What are the best ways to get feedback from service users?
We should be asking questions in the places where service users go. We need to reach out to service users using methods that are engaging and improve our digital offer. People don’t want to give their time without seeing the benefits or receiving some other type of incentive. It’s got be reciprocal.
Meetings should be structured so service users can talk about what’s affecting them and not have the agenda set for them. The agenda needs to emerge as part of the natural conversation so that they feel like they own that meeting.
Can you give us an example of good service user feedback?
One of my favourite examples of how we used service user feedback came from Gateshead. This is a big area and many service users lived in West Gateshead, which meant people would have to travel right across the city to get to the service.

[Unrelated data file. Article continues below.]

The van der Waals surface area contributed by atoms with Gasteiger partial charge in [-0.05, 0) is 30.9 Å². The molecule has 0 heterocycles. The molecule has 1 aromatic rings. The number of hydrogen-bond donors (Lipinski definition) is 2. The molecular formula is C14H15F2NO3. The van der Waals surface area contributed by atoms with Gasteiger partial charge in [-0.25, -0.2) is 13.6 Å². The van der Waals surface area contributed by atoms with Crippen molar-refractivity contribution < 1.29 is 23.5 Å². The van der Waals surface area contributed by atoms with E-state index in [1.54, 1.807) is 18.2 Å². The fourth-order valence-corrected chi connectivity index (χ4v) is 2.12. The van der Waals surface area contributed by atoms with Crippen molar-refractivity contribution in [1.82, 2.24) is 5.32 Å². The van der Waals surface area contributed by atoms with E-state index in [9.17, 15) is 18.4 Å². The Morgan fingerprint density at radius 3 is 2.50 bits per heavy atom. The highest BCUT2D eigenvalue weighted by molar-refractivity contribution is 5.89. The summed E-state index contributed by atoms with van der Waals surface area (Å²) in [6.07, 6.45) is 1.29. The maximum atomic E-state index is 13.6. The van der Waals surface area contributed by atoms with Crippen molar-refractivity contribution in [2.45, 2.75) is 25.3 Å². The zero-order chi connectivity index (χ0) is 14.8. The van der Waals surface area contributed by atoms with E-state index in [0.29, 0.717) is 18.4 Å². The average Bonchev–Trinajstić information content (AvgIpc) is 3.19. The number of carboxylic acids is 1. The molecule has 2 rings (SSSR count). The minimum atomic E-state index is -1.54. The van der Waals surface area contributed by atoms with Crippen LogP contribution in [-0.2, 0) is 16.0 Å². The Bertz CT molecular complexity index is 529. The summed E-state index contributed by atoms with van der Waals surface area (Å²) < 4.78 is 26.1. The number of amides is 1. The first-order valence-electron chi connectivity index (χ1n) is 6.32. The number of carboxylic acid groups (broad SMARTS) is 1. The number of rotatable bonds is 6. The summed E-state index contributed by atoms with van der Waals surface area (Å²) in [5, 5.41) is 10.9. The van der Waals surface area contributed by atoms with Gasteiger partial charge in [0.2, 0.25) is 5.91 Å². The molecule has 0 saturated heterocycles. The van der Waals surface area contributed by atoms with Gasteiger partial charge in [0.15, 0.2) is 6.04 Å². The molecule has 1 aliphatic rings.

We asked the service users why they might have missed their appointments. Service users said, “It’s going to cost me a tenner to get the bus and it might not even turn up. So, I have to get a taxi and on my way to the bus stop, I’ve got to walk past the dealer or the off licence. So realistically where’s that tenner going to go?”
The staff realised that next door to the service is a Tesco superstore with a community bus that goes to and from the location on a regular basis. So the staff made sure the service users were given appointment times that coincided with the bus timetable. People could get on and off the bus, go to the appointment - everybody wins.
What do you think are the challenges of Service User Involvement?
We try and tailor services to meet service user needs, but these can change quite regularly. We are learning all the time that we need to facilitate options and choices for services.
There are still many cohorts of service users who we’d like to hear from, such as individuals who access our street outreach services. We can’t shirk the challenge. Instead we can work towards this in little steps, so it’s meaningful.